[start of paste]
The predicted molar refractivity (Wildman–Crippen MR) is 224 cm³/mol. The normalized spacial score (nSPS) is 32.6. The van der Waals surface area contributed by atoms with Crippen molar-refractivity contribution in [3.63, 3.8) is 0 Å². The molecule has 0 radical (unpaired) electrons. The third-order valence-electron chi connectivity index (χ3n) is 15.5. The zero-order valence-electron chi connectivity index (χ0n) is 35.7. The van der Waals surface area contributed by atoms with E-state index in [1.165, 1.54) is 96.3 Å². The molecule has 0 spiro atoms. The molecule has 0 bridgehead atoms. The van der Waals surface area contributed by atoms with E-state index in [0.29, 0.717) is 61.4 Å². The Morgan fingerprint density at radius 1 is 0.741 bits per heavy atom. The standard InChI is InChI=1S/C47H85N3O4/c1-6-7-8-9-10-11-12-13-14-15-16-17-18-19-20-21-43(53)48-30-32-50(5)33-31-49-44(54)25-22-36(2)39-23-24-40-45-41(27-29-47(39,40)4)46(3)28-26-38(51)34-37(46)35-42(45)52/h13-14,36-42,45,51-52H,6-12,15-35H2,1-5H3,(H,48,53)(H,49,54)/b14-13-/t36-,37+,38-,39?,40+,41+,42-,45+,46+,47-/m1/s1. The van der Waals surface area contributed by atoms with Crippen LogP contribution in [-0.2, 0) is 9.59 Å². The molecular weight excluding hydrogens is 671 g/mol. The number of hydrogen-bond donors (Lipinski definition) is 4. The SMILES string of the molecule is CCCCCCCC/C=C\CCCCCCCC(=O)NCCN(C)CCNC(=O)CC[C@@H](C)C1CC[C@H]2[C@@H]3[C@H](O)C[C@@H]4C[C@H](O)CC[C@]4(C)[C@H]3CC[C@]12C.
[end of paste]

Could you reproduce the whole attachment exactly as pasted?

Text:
The predicted molar refractivity (Wildman–Crippen MR) is 224 cm³/mol. The normalized spacial score (nSPS) is 32.6. The van der Waals surface area contributed by atoms with Crippen molar-refractivity contribution in [3.63, 3.8) is 0 Å². The molecule has 0 radical (unpaired) electrons. The third-order valence-electron chi connectivity index (χ3n) is 15.5. The zero-order valence-electron chi connectivity index (χ0n) is 35.7. The van der Waals surface area contributed by atoms with E-state index in [1.165, 1.54) is 96.3 Å². The molecule has 0 spiro atoms. The molecule has 0 bridgehead atoms. The van der Waals surface area contributed by atoms with E-state index in [0.29, 0.717) is 61.4 Å². The Morgan fingerprint density at radius 1 is 0.741 bits per heavy atom. The standard InChI is InChI=1S/C47H85N3O4/c1-6-7-8-9-10-11-12-13-14-15-16-17-18-19-20-21-43(53)48-30-32-50(5)33-31-49-44(54)25-22-36(2)39-23-24-40-45-41(27-29-47(39,40)4)46(3)28-26-38(51)34-37(46)35-42(45)52/h13-14,36-42,45,51-52H,6-12,15-35H2,1-5H3,(H,48,53)(H,49,54)/b14-13-/t36-,37+,38-,39?,40+,41+,42-,45+,46+,47-/m1/s1. The van der Waals surface area contributed by atoms with Crippen LogP contribution in [-0.2, 0) is 9.59 Å². The molecular weight excluding hydrogens is 671 g/mol. The number of hydrogen-bond donors (Lipinski definition) is 4. The SMILES string of the molecule is CCCCCCCC/C=C\CCCCCCCC(=O)NCCN(C)CCNC(=O)CC[C@@H](C)C1CC[C@H]2[C@@H]3[C@H](O)C[C@@H]4C[C@H](O)CC[C@]4(C)[C@H]3CC[C@]12C.